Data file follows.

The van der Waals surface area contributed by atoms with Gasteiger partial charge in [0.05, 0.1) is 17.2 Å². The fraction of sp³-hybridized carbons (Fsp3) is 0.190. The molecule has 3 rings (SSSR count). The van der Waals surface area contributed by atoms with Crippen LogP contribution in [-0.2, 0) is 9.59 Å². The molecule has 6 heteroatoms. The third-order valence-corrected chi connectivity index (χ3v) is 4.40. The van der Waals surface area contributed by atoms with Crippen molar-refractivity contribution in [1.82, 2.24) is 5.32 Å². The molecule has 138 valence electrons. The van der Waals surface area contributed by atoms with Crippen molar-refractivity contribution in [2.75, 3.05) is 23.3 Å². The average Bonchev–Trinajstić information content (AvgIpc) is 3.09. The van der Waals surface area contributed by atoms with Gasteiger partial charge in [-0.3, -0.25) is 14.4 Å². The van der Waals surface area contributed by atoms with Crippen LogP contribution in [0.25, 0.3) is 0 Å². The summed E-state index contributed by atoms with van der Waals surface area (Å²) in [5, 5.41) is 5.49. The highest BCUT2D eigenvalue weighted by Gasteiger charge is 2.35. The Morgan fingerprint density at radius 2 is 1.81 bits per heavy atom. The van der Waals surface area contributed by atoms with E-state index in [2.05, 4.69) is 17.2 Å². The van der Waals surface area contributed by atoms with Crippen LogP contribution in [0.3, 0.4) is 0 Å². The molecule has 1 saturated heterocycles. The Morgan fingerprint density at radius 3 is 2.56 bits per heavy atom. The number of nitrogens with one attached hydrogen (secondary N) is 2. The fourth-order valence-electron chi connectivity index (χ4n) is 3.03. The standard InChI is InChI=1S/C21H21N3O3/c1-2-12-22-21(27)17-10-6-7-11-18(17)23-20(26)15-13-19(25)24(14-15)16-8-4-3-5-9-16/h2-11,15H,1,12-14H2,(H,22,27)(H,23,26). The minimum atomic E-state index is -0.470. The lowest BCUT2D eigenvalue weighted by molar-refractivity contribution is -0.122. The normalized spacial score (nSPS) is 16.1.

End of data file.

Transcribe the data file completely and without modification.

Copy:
The van der Waals surface area contributed by atoms with Gasteiger partial charge in [0.05, 0.1) is 17.2 Å². The fraction of sp³-hybridized carbons (Fsp3) is 0.190. The molecule has 3 rings (SSSR count). The van der Waals surface area contributed by atoms with Crippen LogP contribution in [-0.2, 0) is 9.59 Å². The molecule has 6 heteroatoms. The third-order valence-corrected chi connectivity index (χ3v) is 4.40. The van der Waals surface area contributed by atoms with Crippen molar-refractivity contribution in [1.82, 2.24) is 5.32 Å². The molecule has 138 valence electrons. The van der Waals surface area contributed by atoms with Crippen molar-refractivity contribution in [2.75, 3.05) is 23.3 Å². The average Bonchev–Trinajstić information content (AvgIpc) is 3.09. The van der Waals surface area contributed by atoms with Gasteiger partial charge in [-0.3, -0.25) is 14.4 Å². The van der Waals surface area contributed by atoms with Crippen LogP contribution in [0.25, 0.3) is 0 Å². The summed E-state index contributed by atoms with van der Waals surface area (Å²) in [5, 5.41) is 5.49. The highest BCUT2D eigenvalue weighted by Gasteiger charge is 2.35. The Morgan fingerprint density at radius 2 is 1.81 bits per heavy atom. The van der Waals surface area contributed by atoms with E-state index in [2.05, 4.69) is 17.2 Å². The van der Waals surface area contributed by atoms with Crippen LogP contribution in [0.3, 0.4) is 0 Å². The molecule has 1 saturated heterocycles. The Morgan fingerprint density at radius 3 is 2.56 bits per heavy atom. The number of nitrogens with one attached hydrogen (secondary N) is 2. The fourth-order valence-electron chi connectivity index (χ4n) is 3.03. The standard InChI is InChI=1S/C21H21N3O3/c1-2-12-22-21(27)17-10-6-7-11-18(17)23-20(26)15-13-19(25)24(14-15)16-8-4-3-5-9-16/h2-11,15H,1,12-14H2,(H,22,27)(H,23,26). The minimum atomic E-state index is -0.470. The lowest BCUT2D eigenvalue weighted by molar-refractivity contribution is -0.122. The normalized spacial score (nSPS) is 16.1.